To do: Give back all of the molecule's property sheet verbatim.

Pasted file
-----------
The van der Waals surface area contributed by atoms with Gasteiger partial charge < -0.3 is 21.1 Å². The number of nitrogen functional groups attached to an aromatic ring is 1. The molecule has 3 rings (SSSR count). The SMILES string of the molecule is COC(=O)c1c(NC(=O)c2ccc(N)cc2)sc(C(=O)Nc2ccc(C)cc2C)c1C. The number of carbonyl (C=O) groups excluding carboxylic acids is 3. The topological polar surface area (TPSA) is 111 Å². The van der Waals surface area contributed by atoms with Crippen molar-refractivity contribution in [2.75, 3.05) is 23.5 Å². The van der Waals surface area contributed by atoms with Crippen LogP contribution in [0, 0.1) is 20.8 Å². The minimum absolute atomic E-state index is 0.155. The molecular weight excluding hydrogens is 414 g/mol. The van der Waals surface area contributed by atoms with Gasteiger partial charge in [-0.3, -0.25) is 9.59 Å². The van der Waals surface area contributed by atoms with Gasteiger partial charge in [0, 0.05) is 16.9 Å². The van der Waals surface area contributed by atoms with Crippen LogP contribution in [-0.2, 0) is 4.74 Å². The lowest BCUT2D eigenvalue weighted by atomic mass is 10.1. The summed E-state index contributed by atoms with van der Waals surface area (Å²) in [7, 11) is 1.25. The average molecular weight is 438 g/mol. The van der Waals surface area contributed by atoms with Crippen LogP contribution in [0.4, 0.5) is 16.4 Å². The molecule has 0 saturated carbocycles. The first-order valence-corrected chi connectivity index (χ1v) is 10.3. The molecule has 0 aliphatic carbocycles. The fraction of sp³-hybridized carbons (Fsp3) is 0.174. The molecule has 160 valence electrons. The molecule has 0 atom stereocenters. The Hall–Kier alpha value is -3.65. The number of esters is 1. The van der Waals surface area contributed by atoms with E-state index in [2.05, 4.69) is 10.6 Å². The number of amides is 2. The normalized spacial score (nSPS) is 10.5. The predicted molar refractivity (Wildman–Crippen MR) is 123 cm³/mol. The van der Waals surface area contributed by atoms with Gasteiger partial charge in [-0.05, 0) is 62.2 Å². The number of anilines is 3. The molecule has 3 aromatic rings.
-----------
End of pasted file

The van der Waals surface area contributed by atoms with Gasteiger partial charge < -0.3 is 21.1 Å². The number of nitrogen functional groups attached to an aromatic ring is 1. The molecule has 3 rings (SSSR count). The SMILES string of the molecule is COC(=O)c1c(NC(=O)c2ccc(N)cc2)sc(C(=O)Nc2ccc(C)cc2C)c1C. The number of carbonyl (C=O) groups excluding carboxylic acids is 3. The topological polar surface area (TPSA) is 111 Å². The van der Waals surface area contributed by atoms with Crippen molar-refractivity contribution in [2.75, 3.05) is 23.5 Å². The van der Waals surface area contributed by atoms with Crippen LogP contribution in [0, 0.1) is 20.8 Å². The minimum absolute atomic E-state index is 0.155. The molecular weight excluding hydrogens is 414 g/mol. The van der Waals surface area contributed by atoms with Gasteiger partial charge in [-0.3, -0.25) is 9.59 Å². The van der Waals surface area contributed by atoms with Gasteiger partial charge in [0, 0.05) is 16.9 Å². The van der Waals surface area contributed by atoms with Crippen LogP contribution in [-0.2, 0) is 4.74 Å². The lowest BCUT2D eigenvalue weighted by atomic mass is 10.1. The summed E-state index contributed by atoms with van der Waals surface area (Å²) in [7, 11) is 1.25. The average molecular weight is 438 g/mol. The van der Waals surface area contributed by atoms with Crippen LogP contribution in [0.4, 0.5) is 16.4 Å². The molecule has 0 saturated carbocycles. The first-order valence-corrected chi connectivity index (χ1v) is 10.3. The molecule has 0 aliphatic carbocycles. The fraction of sp³-hybridized carbons (Fsp3) is 0.174. The molecule has 160 valence electrons. The molecule has 0 atom stereocenters. The Hall–Kier alpha value is -3.65. The number of esters is 1. The van der Waals surface area contributed by atoms with E-state index in [2.05, 4.69) is 10.6 Å². The number of amides is 2. The normalized spacial score (nSPS) is 10.5. The predicted molar refractivity (Wildman–Crippen MR) is 123 cm³/mol. The van der Waals surface area contributed by atoms with Gasteiger partial charge in [-0.05, 0) is 62.2 Å². The number of anilines is 3. The molecule has 3 aromatic rings.